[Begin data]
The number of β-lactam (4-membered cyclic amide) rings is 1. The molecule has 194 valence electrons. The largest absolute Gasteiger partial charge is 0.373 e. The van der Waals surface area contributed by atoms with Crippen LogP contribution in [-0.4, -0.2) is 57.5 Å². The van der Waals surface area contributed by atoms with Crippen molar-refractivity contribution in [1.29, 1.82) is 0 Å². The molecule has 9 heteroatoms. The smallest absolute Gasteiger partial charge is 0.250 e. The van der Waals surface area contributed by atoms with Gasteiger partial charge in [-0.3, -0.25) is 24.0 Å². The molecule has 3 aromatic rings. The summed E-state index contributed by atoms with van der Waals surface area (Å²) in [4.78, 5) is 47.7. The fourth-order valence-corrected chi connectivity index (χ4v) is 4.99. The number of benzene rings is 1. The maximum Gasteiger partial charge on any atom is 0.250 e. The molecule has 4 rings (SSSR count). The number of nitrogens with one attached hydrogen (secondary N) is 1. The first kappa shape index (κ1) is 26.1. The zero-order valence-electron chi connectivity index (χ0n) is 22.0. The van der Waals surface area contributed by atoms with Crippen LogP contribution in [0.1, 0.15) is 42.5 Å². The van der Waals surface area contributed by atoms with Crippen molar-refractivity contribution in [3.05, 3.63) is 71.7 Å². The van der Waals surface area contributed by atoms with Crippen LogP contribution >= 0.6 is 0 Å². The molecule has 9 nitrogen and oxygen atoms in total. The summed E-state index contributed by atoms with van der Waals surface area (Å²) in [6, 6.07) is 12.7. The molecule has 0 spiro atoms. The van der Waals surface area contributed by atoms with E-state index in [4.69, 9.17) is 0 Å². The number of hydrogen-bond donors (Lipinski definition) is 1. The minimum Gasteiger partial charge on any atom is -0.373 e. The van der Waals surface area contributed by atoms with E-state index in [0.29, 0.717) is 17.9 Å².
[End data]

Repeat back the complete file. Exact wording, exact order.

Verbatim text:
The number of β-lactam (4-membered cyclic amide) rings is 1. The molecule has 194 valence electrons. The largest absolute Gasteiger partial charge is 0.373 e. The van der Waals surface area contributed by atoms with Crippen LogP contribution in [-0.4, -0.2) is 57.5 Å². The van der Waals surface area contributed by atoms with Crippen molar-refractivity contribution in [1.29, 1.82) is 0 Å². The molecule has 9 heteroatoms. The smallest absolute Gasteiger partial charge is 0.250 e. The van der Waals surface area contributed by atoms with Gasteiger partial charge in [-0.3, -0.25) is 24.0 Å². The molecule has 3 aromatic rings. The summed E-state index contributed by atoms with van der Waals surface area (Å²) in [4.78, 5) is 47.7. The fourth-order valence-corrected chi connectivity index (χ4v) is 4.99. The number of benzene rings is 1. The maximum Gasteiger partial charge on any atom is 0.250 e. The molecule has 4 rings (SSSR count). The number of nitrogens with one attached hydrogen (secondary N) is 1. The first kappa shape index (κ1) is 26.1. The zero-order valence-electron chi connectivity index (χ0n) is 22.0. The van der Waals surface area contributed by atoms with Crippen LogP contribution in [0.1, 0.15) is 42.5 Å². The van der Waals surface area contributed by atoms with Crippen molar-refractivity contribution in [3.05, 3.63) is 71.7 Å². The van der Waals surface area contributed by atoms with Crippen LogP contribution >= 0.6 is 0 Å². The molecule has 9 nitrogen and oxygen atoms in total. The summed E-state index contributed by atoms with van der Waals surface area (Å²) in [6, 6.07) is 12.7. The molecule has 0 spiro atoms. The van der Waals surface area contributed by atoms with E-state index in [4.69, 9.17) is 0 Å². The number of hydrogen-bond donors (Lipinski definition) is 1. The minimum Gasteiger partial charge on any atom is -0.373 e. The van der Waals surface area contributed by atoms with E-state index in [0.29, 0.717) is 17.9 Å².